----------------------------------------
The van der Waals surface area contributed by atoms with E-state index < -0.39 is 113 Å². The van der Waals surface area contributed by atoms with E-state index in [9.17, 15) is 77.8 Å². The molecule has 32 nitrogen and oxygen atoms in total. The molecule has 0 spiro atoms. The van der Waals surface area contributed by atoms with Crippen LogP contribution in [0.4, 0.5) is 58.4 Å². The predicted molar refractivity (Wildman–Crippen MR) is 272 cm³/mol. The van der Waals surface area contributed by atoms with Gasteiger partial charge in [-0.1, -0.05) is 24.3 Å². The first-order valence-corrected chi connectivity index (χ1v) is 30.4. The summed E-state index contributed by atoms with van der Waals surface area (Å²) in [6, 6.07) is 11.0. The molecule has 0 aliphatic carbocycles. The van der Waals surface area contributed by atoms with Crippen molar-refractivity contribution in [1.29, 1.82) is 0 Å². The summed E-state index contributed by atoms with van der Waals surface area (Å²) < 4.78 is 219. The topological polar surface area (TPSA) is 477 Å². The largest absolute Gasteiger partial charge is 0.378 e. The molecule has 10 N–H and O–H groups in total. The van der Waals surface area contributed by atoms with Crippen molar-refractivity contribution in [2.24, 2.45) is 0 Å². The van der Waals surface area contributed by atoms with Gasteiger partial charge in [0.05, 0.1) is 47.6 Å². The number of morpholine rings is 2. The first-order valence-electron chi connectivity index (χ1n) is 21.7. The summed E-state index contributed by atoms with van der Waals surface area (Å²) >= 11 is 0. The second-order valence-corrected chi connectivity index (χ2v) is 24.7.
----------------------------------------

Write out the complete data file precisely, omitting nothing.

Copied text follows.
The van der Waals surface area contributed by atoms with E-state index < -0.39 is 113 Å². The van der Waals surface area contributed by atoms with E-state index in [9.17, 15) is 77.8 Å². The molecule has 32 nitrogen and oxygen atoms in total. The molecule has 0 spiro atoms. The van der Waals surface area contributed by atoms with Crippen LogP contribution in [0.4, 0.5) is 58.4 Å². The predicted molar refractivity (Wildman–Crippen MR) is 272 cm³/mol. The van der Waals surface area contributed by atoms with Gasteiger partial charge in [-0.1, -0.05) is 24.3 Å². The first-order valence-corrected chi connectivity index (χ1v) is 30.4. The summed E-state index contributed by atoms with van der Waals surface area (Å²) in [6, 6.07) is 11.0. The molecule has 0 aliphatic carbocycles. The van der Waals surface area contributed by atoms with Crippen molar-refractivity contribution in [1.29, 1.82) is 0 Å². The summed E-state index contributed by atoms with van der Waals surface area (Å²) < 4.78 is 219. The topological polar surface area (TPSA) is 477 Å². The largest absolute Gasteiger partial charge is 0.378 e. The molecule has 10 N–H and O–H groups in total. The van der Waals surface area contributed by atoms with Crippen molar-refractivity contribution in [2.24, 2.45) is 0 Å². The van der Waals surface area contributed by atoms with Gasteiger partial charge in [0.05, 0.1) is 47.6 Å². The number of morpholine rings is 2. The first-order valence-electron chi connectivity index (χ1n) is 21.7. The summed E-state index contributed by atoms with van der Waals surface area (Å²) >= 11 is 0. The second-order valence-corrected chi connectivity index (χ2v) is 24.7.